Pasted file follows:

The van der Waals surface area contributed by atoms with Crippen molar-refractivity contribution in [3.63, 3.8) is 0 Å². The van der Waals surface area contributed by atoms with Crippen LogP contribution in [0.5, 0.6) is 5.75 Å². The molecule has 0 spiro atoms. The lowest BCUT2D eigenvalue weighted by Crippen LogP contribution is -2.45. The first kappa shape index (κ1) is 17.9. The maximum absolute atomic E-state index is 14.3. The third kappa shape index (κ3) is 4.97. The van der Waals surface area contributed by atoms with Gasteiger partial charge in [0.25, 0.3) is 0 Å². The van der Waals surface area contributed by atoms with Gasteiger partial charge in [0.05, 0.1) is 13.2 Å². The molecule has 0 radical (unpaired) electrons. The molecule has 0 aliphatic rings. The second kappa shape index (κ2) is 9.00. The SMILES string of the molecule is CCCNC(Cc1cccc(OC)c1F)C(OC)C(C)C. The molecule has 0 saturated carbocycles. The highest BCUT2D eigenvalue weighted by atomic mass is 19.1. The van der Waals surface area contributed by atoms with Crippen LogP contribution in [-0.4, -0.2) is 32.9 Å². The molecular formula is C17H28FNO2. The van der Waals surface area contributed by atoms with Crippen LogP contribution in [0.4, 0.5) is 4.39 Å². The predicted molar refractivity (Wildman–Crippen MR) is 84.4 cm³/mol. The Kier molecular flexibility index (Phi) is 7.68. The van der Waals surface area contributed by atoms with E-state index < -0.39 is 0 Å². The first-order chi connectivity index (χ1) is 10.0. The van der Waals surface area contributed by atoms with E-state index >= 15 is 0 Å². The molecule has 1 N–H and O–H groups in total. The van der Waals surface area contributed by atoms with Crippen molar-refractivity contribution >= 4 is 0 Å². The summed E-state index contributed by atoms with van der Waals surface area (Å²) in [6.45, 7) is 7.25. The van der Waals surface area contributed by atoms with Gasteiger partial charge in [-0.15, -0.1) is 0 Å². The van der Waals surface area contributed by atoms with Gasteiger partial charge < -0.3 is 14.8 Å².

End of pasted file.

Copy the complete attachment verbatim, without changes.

The van der Waals surface area contributed by atoms with Crippen molar-refractivity contribution in [3.63, 3.8) is 0 Å². The van der Waals surface area contributed by atoms with Crippen LogP contribution in [0.5, 0.6) is 5.75 Å². The molecule has 0 spiro atoms. The lowest BCUT2D eigenvalue weighted by Crippen LogP contribution is -2.45. The first kappa shape index (κ1) is 17.9. The maximum absolute atomic E-state index is 14.3. The third kappa shape index (κ3) is 4.97. The van der Waals surface area contributed by atoms with Gasteiger partial charge in [0.25, 0.3) is 0 Å². The van der Waals surface area contributed by atoms with Gasteiger partial charge in [0.05, 0.1) is 13.2 Å². The molecule has 0 radical (unpaired) electrons. The molecule has 0 aliphatic rings. The second kappa shape index (κ2) is 9.00. The SMILES string of the molecule is CCCNC(Cc1cccc(OC)c1F)C(OC)C(C)C. The molecule has 0 saturated carbocycles. The highest BCUT2D eigenvalue weighted by atomic mass is 19.1. The van der Waals surface area contributed by atoms with Crippen LogP contribution in [-0.4, -0.2) is 32.9 Å². The molecular formula is C17H28FNO2. The van der Waals surface area contributed by atoms with Crippen LogP contribution in [0.4, 0.5) is 4.39 Å². The predicted molar refractivity (Wildman–Crippen MR) is 84.4 cm³/mol. The Kier molecular flexibility index (Phi) is 7.68. The van der Waals surface area contributed by atoms with E-state index < -0.39 is 0 Å². The first-order chi connectivity index (χ1) is 10.0. The van der Waals surface area contributed by atoms with E-state index >= 15 is 0 Å². The molecule has 1 N–H and O–H groups in total. The van der Waals surface area contributed by atoms with Crippen molar-refractivity contribution >= 4 is 0 Å². The summed E-state index contributed by atoms with van der Waals surface area (Å²) in [6.45, 7) is 7.25. The van der Waals surface area contributed by atoms with Gasteiger partial charge in [-0.15, -0.1) is 0 Å². The van der Waals surface area contributed by atoms with Gasteiger partial charge < -0.3 is 14.8 Å².